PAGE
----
•  Kategori Seçin:
  • Forum
  • Ottoman History Main Page
  • Blog
  • Engravings of Ottoman Empire
  • T.C. Kronoloji
  • Ottoman Turks      


    Add our site to your bookmarks. Thank you!  Make us your home pages. Thanks

    Sultan Abdul-Hamid and the Zionist Colonization of Palestine

    Sultan Abdul-Hamid and the Zionist Colonization of Palestine: A Case Study from Jerusalem.By Dr. Hala Fattah

    There is a certain school of thought among Zionist historians that detects anti-Semitic overtones in every action or utterance of Muslim rulers of the Middle East. Sultan Abdul-Hamid II's famous refusal to allow Dr. Theodore Herzl, the founder of Political Zionism, to settle Palestine with Jewish colonists is a case in point. Herzl probably thought that he was offering the Sultan a bargain, knowing that the Sultan's dearest wish was to rescue the empire from the indebtedness it had fallen into as a result of easy European loans.
    Herzl offered to buy up and then turn over the Ottoman Debt to the Sultan's government in return for an Imperial Charter for the Colonization of Palestine by the Jewish people. For having refused, the Sultan is painted in the lurid colors of the Muslim bigot and presented as the first of a long series of Jewish-hating rulers particularly characteristic of the Muslim Middle East.

    And yet, this is far from the truth. The fact that Jews native to the Ottoman empire had long coexisted and made contributions to Ottoman culture is totally ignored, although it was a reality recorded in many of the archives of the provinces of the Ottoman empire. Ottoman Jerusalem, for instance, was, and is still famous for the coexistence of many different ethnic, religious and confessional groups often living together cheek by jowl.

    The reasons for Abdul-Hamid II's decision not to initiate the beginnings of Jewish political settlement in Palestine had to do with the internal or foreign affairs of the empire, and were not based on racial or ethnic bias. At a time when the multinational Ottoman empire was being torn apart by secessionist movements in the Balkans and East Anatolia, the Turkish government feared the creation of yet another nationality problem . The Sultan's government also recognized that the venture would sow the seeds for Jewish expansionism that might affect negatively other Ottoman provinces. Finally, the Great Powers posed as the protectors of religious minorities in the empire and the Sultan did not want to provide them with further advantage. As a result , the Ottomans devised a series of entry restrictions that prohibited all foreign Jews, with the exception of pilgrims, from visiting Palestine. Through active European involvement, however, European Jews were granted official protection as bona-fide minorities, thereby increasing the number of "native" Jews in Palestine, and thereby flouting Ottoman laws.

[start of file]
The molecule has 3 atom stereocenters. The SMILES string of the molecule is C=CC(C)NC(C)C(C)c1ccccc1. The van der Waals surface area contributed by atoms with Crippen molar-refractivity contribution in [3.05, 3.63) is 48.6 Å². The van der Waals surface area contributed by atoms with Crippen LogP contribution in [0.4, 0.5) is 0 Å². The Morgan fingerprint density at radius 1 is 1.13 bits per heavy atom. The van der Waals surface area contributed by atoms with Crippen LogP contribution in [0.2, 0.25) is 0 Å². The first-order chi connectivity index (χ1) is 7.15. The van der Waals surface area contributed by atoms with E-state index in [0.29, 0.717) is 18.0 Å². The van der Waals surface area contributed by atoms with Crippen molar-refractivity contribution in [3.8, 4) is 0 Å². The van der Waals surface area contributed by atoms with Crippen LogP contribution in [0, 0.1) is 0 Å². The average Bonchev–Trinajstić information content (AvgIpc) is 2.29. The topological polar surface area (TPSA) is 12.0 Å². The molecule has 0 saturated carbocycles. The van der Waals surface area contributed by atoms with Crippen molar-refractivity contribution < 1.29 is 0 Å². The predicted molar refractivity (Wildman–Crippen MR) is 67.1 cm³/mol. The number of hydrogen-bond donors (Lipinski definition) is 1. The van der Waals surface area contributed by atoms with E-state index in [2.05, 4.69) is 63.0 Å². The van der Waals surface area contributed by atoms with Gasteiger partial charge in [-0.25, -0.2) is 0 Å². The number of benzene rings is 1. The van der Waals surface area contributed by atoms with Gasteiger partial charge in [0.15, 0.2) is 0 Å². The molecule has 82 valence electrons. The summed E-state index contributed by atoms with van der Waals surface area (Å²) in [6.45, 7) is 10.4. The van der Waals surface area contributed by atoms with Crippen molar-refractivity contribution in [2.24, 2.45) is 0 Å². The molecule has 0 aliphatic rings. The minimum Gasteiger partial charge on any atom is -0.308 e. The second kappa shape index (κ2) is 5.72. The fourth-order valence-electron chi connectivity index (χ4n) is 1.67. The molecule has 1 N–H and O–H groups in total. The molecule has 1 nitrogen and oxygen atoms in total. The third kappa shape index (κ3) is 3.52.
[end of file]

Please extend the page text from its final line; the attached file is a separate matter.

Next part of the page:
In Jerusalem, the governor, Ali Ekrem Bey was hard put to stem the tide of Jewish immigration and often laid the blame for the phenomenal rise of Jewish migrants at the door of foreign Consuls who offered protection to all minorities . The governor realized that laws were not enough to prevent the sale of land to foreign Jewish settlers because many lands had been acquired by private agreements and the connivance of corrupt officials. Moreover, the local Sephardi community was becoming susceptible to "the winds of change" and falling under the influence of Zionist ideas. Although he actively fought against these tendencies , in the end Ali Ekrem Bey was forced to conclude that the foreign Consuls had usurped a large role in the conduct of minority relations with the Ottoman state. Suffice it to say that largely as a result of that foreign interference, by 1908 when Sultan Abdul-Hamid II's rule collapsed, it was estimated that the Jewish population of Palestine had risen to 80,000, three times its number in 1882, when the first entry restrictions were imposed. And Jews had acquired some 156 square miles of land, setting up 26 colonies.

    March 11, 1999

    Of Iraqi origin, Dr. Hala Fattah is a historian of the Arab provinces of the Ottoman empire, especially Iraq. She is the author of The Politics of Regional Trade of Iraq, Arabia and the Gulf, 1745-1900 (S.U.N.Y Press, 1996). Presently, she is an Independent Scholar.

    Oke, Mim Kemal, "The Ottoman Empire, Zionism and the Question of Palestine" in International Journal of Middle East Studies, vol.14, 1982.